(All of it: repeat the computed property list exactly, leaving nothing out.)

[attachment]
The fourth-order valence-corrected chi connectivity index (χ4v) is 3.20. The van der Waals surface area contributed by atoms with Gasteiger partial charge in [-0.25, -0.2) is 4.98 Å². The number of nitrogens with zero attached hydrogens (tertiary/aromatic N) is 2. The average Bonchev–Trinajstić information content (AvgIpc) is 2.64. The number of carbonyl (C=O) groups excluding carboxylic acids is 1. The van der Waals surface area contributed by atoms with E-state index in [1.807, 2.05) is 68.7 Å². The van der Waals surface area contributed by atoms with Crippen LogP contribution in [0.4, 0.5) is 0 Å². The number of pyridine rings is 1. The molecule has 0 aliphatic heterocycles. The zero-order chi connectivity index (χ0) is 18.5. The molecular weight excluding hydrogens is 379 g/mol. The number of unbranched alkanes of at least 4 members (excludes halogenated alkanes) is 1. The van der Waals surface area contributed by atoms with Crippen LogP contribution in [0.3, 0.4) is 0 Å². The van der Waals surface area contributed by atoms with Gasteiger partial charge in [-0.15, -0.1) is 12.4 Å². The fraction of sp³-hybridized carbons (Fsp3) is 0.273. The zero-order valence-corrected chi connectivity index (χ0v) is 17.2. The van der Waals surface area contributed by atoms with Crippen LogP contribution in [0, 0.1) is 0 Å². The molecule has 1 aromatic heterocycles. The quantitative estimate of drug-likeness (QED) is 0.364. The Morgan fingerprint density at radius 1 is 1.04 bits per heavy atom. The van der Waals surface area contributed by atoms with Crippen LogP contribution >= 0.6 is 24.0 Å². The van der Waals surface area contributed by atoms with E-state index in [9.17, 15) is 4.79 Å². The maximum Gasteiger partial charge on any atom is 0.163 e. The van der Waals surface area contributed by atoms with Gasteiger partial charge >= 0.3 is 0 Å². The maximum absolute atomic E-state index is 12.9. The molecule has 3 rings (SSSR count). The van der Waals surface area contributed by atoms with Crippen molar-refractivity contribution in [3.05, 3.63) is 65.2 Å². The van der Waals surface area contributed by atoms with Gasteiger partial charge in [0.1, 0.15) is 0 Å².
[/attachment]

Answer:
The fourth-order valence-corrected chi connectivity index (χ4v) is 3.20. The van der Waals surface area contributed by atoms with Gasteiger partial charge in [-0.25, -0.2) is 4.98 Å². The number of nitrogens with zero attached hydrogens (tertiary/aromatic N) is 2. The average Bonchev–Trinajstić information content (AvgIpc) is 2.64. The number of carbonyl (C=O) groups excluding carboxylic acids is 1. The van der Waals surface area contributed by atoms with E-state index in [1.807, 2.05) is 68.7 Å². The van der Waals surface area contributed by atoms with Crippen LogP contribution in [0.4, 0.5) is 0 Å². The number of pyridine rings is 1. The molecule has 0 aliphatic heterocycles. The zero-order chi connectivity index (χ0) is 18.5. The molecular weight excluding hydrogens is 379 g/mol. The number of unbranched alkanes of at least 4 members (excludes halogenated alkanes) is 1. The van der Waals surface area contributed by atoms with Crippen LogP contribution in [0.3, 0.4) is 0 Å². The van der Waals surface area contributed by atoms with Gasteiger partial charge in [-0.15, -0.1) is 12.4 Å². The fraction of sp³-hybridized carbons (Fsp3) is 0.273. The zero-order valence-corrected chi connectivity index (χ0v) is 17.2. The van der Waals surface area contributed by atoms with Crippen LogP contribution in [0, 0.1) is 0 Å². The molecule has 1 aromatic heterocycles. The quantitative estimate of drug-likeness (QED) is 0.364. The Morgan fingerprint density at radius 1 is 1.04 bits per heavy atom. The van der Waals surface area contributed by atoms with Crippen LogP contribution >= 0.6 is 24.0 Å². The van der Waals surface area contributed by atoms with E-state index in [9.17, 15) is 4.79 Å². The maximum Gasteiger partial charge on any atom is 0.163 e. The van der Waals surface area contributed by atoms with Gasteiger partial charge >= 0.3 is 0 Å². The maximum absolute atomic E-state index is 12.9. The molecule has 3 rings (SSSR count). The van der Waals surface area contributed by atoms with Crippen molar-refractivity contribution in [3.05, 3.63) is 65.2 Å². The van der Waals surface area contributed by atoms with Gasteiger partial charge in [0.1, 0.15) is 0 Å².